You can see, though, that the JPG format typically enables you to save a lot of space and bandwidth without compromising the quality of your Web graphics. Even so, you should be aware of a problem that can occur because of what the lossy compression method does to images that are edited and resaved in the JPG format. Figure 42.12 is a 300 percent blowup of the GrafX Design logo. Figure 42.13 shows the same logo edited and resaved as a JPG five times.

Figure 42.12. GrafX Design logo saved as a JPG.


Figure 42.13. GrafX Design logo edited and resaved as a JPG five times.


Notice the marks around the image in Figure 42.13. They're in Figure 42.12, as well, but they're not as noticeable. These marks are called artifacts and are a result of the way that the JPG compression algorithm works. Artifacts can appear in JPG images as a result of several things:

  • A high compression factor used in saving a JPG image.

  • Saving and resaving a JPG image.

  • Any JPG image that contains sharp edges, such as a border, line, or large text. In such a case, the artifacts (square blocks of the wrong color, or color bleeding) will appear along the sharp edges.

Along with the added artifacts, resaving a JPG many times can actually add to the size of the final image. Luckily, in Paint Shop Pro 7, you can remove these artifacts from an image easily, restoring its quality. You'll learn this technique later in this chapter.


Lossless compression formats use a method of compression that assures that no information is lost. An image can be compressed and uncompressed many times with no changes to the image. Compared to lossless compression formats, lossy compression methods achieve much higher compression ratios, but they do so by discarding some of the information that makes up the image. Normally, the fact that these methods discard information is not a problem. The compression algorithms discard information in such a way that the changes are too subtle to be picked up by the human eye. The changes can become apparent, though, at very high compression rates or after successive compressions.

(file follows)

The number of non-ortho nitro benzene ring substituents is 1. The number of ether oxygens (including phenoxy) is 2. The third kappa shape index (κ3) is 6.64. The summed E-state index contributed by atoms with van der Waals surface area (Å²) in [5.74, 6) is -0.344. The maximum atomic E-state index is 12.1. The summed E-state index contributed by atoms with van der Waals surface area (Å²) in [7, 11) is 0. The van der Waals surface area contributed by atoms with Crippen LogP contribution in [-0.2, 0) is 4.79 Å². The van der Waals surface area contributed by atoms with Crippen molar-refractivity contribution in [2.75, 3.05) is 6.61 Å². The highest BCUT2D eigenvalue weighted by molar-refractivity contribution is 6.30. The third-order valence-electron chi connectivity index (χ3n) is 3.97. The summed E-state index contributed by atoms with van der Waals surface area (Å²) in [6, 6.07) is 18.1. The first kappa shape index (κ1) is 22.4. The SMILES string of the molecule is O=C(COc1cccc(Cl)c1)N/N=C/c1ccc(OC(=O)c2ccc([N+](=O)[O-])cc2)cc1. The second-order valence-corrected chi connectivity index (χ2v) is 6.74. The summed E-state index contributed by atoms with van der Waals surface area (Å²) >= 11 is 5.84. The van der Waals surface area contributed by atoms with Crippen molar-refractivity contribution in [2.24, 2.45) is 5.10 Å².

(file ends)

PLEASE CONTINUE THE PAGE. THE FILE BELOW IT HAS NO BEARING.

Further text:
Why Use JPG?

After reading the last bit about JPGs and how this method discards some information, you may be wondering why you should use this format for your Web graphics. Take another look at Figures 42.9 and 42.10. Figure 42.9 is more than 243,000 bytes, and Figure 42.10 is just over 42,000 bytes! I doubt that you can really tell the difference between the two. I normally save with a much lower compression setting and was rather surprised at the quality of Figure 42.10.

Remember, too, that Figure 42.9 is a JPG that is already much smaller than the original 24-bit image. The bottom line is that if you have an image with a subtle blend of color, such as a portrait or a gradient, JPG is a good format.

Adjusting the Compression Factor on a JPG Image

When saving (or resaving) an image in JPG format, you can select the amount of compression you want to use. Compressing an image will reduce its size and, therefore, the time needed to download that file from the Web and to view ithowever, with higher compression levels, you might lose some of the image's definition. So play around with the compression factor until you find something with which you can live. Paint Shop Pro 7 contains a JPG optimizer that will let you easily play with your compression settings until you achieve the results you're looking for. Follow these steps:

  1. Choose File, Export, JPEG Optimizer. The JPEG Optimizer dialog box appears, as shown in Figure 42.14.

    Figure 42.14. With the right compression factor, there's little difference between the original and the compressed image.